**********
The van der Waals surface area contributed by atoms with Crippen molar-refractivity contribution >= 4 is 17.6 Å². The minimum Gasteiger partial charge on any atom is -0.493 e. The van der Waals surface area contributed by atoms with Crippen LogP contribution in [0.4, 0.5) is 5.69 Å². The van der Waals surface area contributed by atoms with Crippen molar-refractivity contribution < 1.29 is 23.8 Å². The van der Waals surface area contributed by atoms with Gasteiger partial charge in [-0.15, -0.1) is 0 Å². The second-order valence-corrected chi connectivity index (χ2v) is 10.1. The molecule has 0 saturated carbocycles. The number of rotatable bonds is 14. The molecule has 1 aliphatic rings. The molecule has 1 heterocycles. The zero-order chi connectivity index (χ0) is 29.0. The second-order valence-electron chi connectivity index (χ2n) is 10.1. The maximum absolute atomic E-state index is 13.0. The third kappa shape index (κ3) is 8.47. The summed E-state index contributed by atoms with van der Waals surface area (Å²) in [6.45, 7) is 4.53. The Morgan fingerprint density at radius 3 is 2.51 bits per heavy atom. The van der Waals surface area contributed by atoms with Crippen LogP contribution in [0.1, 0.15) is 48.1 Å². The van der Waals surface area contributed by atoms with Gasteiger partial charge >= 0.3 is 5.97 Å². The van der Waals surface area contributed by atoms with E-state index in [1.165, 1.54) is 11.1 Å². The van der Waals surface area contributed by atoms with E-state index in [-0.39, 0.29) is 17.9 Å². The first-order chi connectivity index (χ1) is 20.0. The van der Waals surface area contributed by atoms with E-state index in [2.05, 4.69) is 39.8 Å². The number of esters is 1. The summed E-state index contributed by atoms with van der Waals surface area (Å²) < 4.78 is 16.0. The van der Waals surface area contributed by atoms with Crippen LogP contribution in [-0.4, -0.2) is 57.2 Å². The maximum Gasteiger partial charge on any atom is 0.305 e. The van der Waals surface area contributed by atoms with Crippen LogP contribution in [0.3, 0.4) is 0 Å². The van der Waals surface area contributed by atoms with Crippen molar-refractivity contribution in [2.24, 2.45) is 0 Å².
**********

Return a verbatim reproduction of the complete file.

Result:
The van der Waals surface area contributed by atoms with Crippen molar-refractivity contribution >= 4 is 17.6 Å². The minimum Gasteiger partial charge on any atom is -0.493 e. The van der Waals surface area contributed by atoms with Crippen LogP contribution in [0.4, 0.5) is 5.69 Å². The van der Waals surface area contributed by atoms with Crippen molar-refractivity contribution < 1.29 is 23.8 Å². The van der Waals surface area contributed by atoms with Gasteiger partial charge in [-0.15, -0.1) is 0 Å². The second-order valence-corrected chi connectivity index (χ2v) is 10.1. The molecule has 0 saturated carbocycles. The number of rotatable bonds is 14. The molecule has 1 aliphatic rings. The molecule has 1 heterocycles. The zero-order chi connectivity index (χ0) is 29.0. The second-order valence-electron chi connectivity index (χ2n) is 10.1. The maximum absolute atomic E-state index is 13.0. The third kappa shape index (κ3) is 8.47. The summed E-state index contributed by atoms with van der Waals surface area (Å²) in [6.45, 7) is 4.53. The Morgan fingerprint density at radius 3 is 2.51 bits per heavy atom. The van der Waals surface area contributed by atoms with Crippen LogP contribution in [0.1, 0.15) is 48.1 Å². The van der Waals surface area contributed by atoms with Gasteiger partial charge >= 0.3 is 5.97 Å². The van der Waals surface area contributed by atoms with E-state index in [1.165, 1.54) is 11.1 Å². The van der Waals surface area contributed by atoms with E-state index in [-0.39, 0.29) is 17.9 Å². The first-order chi connectivity index (χ1) is 20.0. The van der Waals surface area contributed by atoms with E-state index in [2.05, 4.69) is 39.8 Å². The number of esters is 1. The summed E-state index contributed by atoms with van der Waals surface area (Å²) < 4.78 is 16.0. The van der Waals surface area contributed by atoms with Crippen LogP contribution in [-0.4, -0.2) is 57.2 Å². The maximum Gasteiger partial charge on any atom is 0.305 e. The van der Waals surface area contributed by atoms with Crippen LogP contribution in [0.3, 0.4) is 0 Å². The van der Waals surface area contributed by atoms with Crippen molar-refractivity contribution in [2.24, 2.45) is 0 Å².